New Study’s Focus Is on How People with Disabilities Overcome Barriers to Work

Print Share on LinkedIn More




June 7, 2015; Detroit News

NPQ has written a lot over the past year about the philanthropic and legislative response to the needs of people with disabilities. You can find some of those pieces here and here. Now, findings from a telephone survey by the Kessler Foundation of more than 3,000 people with disabilities will be released Wednesday, and the focus will be new.

Andrew Houtenville, director of research at the University of New Hampshire Institute of Disability, which did the survey, said, “There has been some work in previous surveys that looked at barriers but never asking the question, have they overcome the barriers? There was always this sense of doom and gloom.”

Houtenville sees as this survey as “a way of describing how active people with disabilities are in the labor market. It’s not just about sitting back and taking benefits.”

Of those interviewed, fewer than six percent had never worked. Just under 43 percent were currently working, nine percent were looking for work, and 17 percent had worked since the onset of their disability. All these were categorized as “striving to work.”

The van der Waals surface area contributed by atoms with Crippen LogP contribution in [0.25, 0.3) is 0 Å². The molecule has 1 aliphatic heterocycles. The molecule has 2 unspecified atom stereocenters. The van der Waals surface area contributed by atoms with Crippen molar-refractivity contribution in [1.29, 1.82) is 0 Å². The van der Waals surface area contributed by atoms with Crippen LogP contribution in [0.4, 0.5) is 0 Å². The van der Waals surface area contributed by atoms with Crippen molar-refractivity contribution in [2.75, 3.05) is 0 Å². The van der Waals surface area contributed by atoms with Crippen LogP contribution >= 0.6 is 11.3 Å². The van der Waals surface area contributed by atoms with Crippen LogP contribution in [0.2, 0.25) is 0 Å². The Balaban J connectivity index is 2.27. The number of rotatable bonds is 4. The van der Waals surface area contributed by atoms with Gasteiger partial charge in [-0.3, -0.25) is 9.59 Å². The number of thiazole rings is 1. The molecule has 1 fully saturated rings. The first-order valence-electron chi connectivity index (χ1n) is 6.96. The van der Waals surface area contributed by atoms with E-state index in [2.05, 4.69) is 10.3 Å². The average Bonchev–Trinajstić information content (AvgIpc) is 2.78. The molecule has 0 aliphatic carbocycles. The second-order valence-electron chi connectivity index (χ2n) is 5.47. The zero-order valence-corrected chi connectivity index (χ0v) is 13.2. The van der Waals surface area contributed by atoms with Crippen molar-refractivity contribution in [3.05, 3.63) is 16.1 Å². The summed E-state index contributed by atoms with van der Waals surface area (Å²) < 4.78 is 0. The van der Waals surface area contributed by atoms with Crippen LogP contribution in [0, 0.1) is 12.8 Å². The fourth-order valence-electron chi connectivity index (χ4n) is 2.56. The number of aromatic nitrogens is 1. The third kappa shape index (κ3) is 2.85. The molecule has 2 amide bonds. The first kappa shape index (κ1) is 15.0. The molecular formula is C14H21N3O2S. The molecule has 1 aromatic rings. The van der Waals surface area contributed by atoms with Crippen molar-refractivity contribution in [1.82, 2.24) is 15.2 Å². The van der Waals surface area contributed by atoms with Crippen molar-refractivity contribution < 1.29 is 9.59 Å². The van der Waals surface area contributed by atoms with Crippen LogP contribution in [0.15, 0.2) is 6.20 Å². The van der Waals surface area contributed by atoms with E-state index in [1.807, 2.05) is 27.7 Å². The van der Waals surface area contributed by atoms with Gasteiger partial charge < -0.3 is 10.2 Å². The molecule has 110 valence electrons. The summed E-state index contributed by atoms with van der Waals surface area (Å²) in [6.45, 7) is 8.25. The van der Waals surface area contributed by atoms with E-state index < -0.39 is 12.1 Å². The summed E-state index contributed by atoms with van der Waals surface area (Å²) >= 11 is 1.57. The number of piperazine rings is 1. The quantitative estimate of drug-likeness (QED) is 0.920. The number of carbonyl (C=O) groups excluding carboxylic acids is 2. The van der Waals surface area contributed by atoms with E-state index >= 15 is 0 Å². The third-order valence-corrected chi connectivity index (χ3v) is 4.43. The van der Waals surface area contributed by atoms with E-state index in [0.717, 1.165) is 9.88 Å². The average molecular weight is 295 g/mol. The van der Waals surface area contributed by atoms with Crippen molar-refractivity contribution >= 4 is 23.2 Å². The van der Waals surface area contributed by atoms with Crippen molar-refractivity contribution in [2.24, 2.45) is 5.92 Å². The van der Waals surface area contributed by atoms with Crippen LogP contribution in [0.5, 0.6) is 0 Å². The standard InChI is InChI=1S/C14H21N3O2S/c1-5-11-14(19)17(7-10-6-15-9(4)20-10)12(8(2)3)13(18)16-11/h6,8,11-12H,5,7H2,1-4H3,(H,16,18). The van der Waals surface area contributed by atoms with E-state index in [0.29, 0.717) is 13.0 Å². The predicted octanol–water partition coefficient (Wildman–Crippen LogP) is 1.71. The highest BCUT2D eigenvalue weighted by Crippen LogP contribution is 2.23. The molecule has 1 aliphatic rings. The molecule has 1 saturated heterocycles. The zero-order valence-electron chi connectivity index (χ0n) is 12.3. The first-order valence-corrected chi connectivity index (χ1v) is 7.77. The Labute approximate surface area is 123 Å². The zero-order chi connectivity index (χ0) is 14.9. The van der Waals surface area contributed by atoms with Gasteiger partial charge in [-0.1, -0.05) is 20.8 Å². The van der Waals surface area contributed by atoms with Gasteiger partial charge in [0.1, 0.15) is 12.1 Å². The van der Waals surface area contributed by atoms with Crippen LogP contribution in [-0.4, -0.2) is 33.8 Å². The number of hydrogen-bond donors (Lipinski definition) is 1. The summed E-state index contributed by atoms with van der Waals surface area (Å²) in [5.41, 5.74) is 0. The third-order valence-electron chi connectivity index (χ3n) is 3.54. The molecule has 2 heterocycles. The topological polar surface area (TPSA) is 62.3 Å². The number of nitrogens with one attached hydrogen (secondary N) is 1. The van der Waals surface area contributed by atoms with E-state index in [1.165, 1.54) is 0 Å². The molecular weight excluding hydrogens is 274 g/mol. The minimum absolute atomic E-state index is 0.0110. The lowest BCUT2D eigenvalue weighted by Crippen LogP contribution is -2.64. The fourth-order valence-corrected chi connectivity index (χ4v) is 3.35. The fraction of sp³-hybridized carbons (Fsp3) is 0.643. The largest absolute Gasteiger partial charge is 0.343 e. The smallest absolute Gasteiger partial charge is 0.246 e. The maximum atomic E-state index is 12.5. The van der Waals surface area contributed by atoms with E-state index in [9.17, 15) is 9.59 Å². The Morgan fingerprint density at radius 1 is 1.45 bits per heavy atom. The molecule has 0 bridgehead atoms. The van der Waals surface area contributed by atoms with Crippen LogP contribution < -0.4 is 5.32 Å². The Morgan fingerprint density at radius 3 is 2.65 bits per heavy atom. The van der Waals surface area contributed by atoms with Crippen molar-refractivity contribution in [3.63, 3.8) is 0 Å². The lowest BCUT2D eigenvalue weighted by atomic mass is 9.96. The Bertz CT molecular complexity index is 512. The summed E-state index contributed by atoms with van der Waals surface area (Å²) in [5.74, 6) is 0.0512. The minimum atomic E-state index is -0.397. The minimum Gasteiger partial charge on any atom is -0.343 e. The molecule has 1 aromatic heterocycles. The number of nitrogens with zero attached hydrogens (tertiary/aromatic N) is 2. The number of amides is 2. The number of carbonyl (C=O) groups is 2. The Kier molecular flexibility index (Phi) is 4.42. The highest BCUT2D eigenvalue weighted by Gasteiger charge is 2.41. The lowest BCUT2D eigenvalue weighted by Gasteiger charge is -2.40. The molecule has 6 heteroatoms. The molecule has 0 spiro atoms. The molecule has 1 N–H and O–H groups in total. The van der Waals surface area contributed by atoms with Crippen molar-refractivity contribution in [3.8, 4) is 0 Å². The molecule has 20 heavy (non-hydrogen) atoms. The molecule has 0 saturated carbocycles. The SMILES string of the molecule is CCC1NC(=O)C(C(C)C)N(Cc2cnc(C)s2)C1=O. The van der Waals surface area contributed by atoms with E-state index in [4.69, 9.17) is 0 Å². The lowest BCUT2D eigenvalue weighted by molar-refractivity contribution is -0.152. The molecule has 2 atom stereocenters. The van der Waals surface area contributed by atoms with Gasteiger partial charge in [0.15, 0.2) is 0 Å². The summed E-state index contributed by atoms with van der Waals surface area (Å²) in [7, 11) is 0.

Of those who are currently employed, the average number of hours worked is 35.5 hours per week. More than half work more than 40 hours per week. Additionally, 40 percent said they wanted to work more hours.

Kessler Foundation President Rodger DeRose wants the study to spark Congress to take a fresh look at the federal disability benefits program, which he believes is outdated and serves as a disincentive for people to work.

“If you look 10 years into the future, as baby boomers have gone out of the job force…people with disabilities are going to be a population that will finally be recognized as a workforce that can make the transition into the workplace and be successful in overcoming barriers,” he said. “This workforce—the disability community—and business have not made the connection yet.”—Ruth McCambridge